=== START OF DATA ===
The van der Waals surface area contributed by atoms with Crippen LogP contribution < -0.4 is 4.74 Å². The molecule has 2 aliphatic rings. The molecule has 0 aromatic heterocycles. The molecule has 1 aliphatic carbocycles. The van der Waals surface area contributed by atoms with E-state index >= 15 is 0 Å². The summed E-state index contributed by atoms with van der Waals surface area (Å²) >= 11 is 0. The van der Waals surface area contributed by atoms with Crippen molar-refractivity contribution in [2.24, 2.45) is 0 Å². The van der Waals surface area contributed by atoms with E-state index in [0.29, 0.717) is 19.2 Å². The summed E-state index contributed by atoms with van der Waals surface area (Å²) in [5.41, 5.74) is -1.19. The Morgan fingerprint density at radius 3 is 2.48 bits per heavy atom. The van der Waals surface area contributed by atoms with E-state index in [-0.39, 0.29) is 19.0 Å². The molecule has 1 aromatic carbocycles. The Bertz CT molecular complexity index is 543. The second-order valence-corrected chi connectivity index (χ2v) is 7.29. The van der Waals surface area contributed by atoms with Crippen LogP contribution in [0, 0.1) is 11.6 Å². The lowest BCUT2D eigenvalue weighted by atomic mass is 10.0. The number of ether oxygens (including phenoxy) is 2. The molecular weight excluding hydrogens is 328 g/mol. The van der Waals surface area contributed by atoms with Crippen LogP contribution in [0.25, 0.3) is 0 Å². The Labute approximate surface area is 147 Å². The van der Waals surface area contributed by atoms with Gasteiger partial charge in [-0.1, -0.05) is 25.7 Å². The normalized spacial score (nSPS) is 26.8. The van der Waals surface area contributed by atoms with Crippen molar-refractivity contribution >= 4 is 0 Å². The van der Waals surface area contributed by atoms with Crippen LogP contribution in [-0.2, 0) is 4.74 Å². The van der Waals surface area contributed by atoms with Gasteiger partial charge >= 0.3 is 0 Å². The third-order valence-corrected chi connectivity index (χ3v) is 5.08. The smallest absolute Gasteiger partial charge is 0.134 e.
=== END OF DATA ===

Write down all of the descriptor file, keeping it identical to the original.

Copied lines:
The van der Waals surface area contributed by atoms with Crippen LogP contribution < -0.4 is 4.74 Å². The molecule has 2 aliphatic rings. The molecule has 0 aromatic heterocycles. The molecule has 1 aliphatic carbocycles. The van der Waals surface area contributed by atoms with E-state index >= 15 is 0 Å². The summed E-state index contributed by atoms with van der Waals surface area (Å²) >= 11 is 0. The van der Waals surface area contributed by atoms with Crippen molar-refractivity contribution in [2.24, 2.45) is 0 Å². The van der Waals surface area contributed by atoms with E-state index in [0.29, 0.717) is 19.2 Å². The summed E-state index contributed by atoms with van der Waals surface area (Å²) in [5.41, 5.74) is -1.19. The Morgan fingerprint density at radius 3 is 2.48 bits per heavy atom. The van der Waals surface area contributed by atoms with E-state index in [-0.39, 0.29) is 19.0 Å². The molecule has 1 aromatic carbocycles. The Bertz CT molecular complexity index is 543. The second-order valence-corrected chi connectivity index (χ2v) is 7.29. The van der Waals surface area contributed by atoms with Crippen LogP contribution in [0, 0.1) is 11.6 Å². The lowest BCUT2D eigenvalue weighted by atomic mass is 10.0. The number of ether oxygens (including phenoxy) is 2. The molecular weight excluding hydrogens is 328 g/mol. The van der Waals surface area contributed by atoms with Crippen LogP contribution in [0.25, 0.3) is 0 Å². The Labute approximate surface area is 147 Å². The van der Waals surface area contributed by atoms with Gasteiger partial charge in [-0.1, -0.05) is 25.7 Å². The normalized spacial score (nSPS) is 26.8. The van der Waals surface area contributed by atoms with Crippen molar-refractivity contribution >= 4 is 0 Å². The van der Waals surface area contributed by atoms with Crippen LogP contribution in [-0.2, 0) is 4.74 Å². The van der Waals surface area contributed by atoms with Gasteiger partial charge >= 0.3 is 0 Å². The third-order valence-corrected chi connectivity index (χ3v) is 5.08. The smallest absolute Gasteiger partial charge is 0.134 e.